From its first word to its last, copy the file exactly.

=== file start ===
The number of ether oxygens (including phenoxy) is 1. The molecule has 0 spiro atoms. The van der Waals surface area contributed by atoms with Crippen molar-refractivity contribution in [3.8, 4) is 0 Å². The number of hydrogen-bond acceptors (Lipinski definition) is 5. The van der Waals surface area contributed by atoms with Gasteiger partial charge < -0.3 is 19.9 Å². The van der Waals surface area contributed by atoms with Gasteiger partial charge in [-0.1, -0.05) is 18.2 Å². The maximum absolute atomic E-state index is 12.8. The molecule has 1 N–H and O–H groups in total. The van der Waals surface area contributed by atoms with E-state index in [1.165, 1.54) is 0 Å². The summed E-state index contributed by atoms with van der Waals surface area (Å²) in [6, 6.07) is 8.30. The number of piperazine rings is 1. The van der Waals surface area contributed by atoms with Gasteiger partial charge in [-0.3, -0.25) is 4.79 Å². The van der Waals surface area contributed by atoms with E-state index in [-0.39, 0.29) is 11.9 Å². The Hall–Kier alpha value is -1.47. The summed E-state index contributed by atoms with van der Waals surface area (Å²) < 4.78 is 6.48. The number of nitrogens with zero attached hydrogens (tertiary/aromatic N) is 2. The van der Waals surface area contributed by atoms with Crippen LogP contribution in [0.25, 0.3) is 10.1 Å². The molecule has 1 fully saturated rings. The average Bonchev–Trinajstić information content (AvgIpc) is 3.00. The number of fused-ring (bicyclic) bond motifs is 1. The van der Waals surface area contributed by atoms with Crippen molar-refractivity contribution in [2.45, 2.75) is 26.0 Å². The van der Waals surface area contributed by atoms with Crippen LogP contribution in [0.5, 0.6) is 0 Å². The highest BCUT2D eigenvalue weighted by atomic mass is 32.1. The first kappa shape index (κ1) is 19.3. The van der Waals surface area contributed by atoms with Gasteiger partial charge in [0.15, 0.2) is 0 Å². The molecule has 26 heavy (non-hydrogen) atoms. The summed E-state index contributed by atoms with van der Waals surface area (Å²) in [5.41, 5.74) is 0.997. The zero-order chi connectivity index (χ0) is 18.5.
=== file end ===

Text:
The number of ether oxygens (including phenoxy) is 1. The molecule has 0 spiro atoms. The van der Waals surface area contributed by atoms with Crippen molar-refractivity contribution in [3.8, 4) is 0 Å². The number of hydrogen-bond acceptors (Lipinski definition) is 5. The van der Waals surface area contributed by atoms with Gasteiger partial charge < -0.3 is 19.9 Å². The van der Waals surface area contributed by atoms with Gasteiger partial charge in [-0.1, -0.05) is 18.2 Å². The maximum absolute atomic E-state index is 12.8. The molecule has 1 N–H and O–H groups in total. The van der Waals surface area contributed by atoms with E-state index in [1.165, 1.54) is 0 Å². The summed E-state index contributed by atoms with van der Waals surface area (Å²) in [6, 6.07) is 8.30. The number of piperazine rings is 1. The van der Waals surface area contributed by atoms with Gasteiger partial charge in [-0.3, -0.25) is 4.79 Å². The van der Waals surface area contributed by atoms with E-state index in [-0.39, 0.29) is 11.9 Å². The Hall–Kier alpha value is -1.47. The summed E-state index contributed by atoms with van der Waals surface area (Å²) < 4.78 is 6.48. The number of nitrogens with zero attached hydrogens (tertiary/aromatic N) is 2. The van der Waals surface area contributed by atoms with Crippen LogP contribution in [0.25, 0.3) is 10.1 Å². The molecule has 1 fully saturated rings. The average Bonchev–Trinajstić information content (AvgIpc) is 3.00. The number of fused-ring (bicyclic) bond motifs is 1. The van der Waals surface area contributed by atoms with Crippen molar-refractivity contribution in [2.45, 2.75) is 26.0 Å². The van der Waals surface area contributed by atoms with Crippen LogP contribution in [0.5, 0.6) is 0 Å². The highest BCUT2D eigenvalue weighted by atomic mass is 32.1. The first kappa shape index (κ1) is 19.3. The van der Waals surface area contributed by atoms with Gasteiger partial charge in [0.15, 0.2) is 0 Å². The molecule has 26 heavy (non-hydrogen) atoms. The summed E-state index contributed by atoms with van der Waals surface area (Å²) in [5.41, 5.74) is 0.997. The zero-order chi connectivity index (χ0) is 18.5.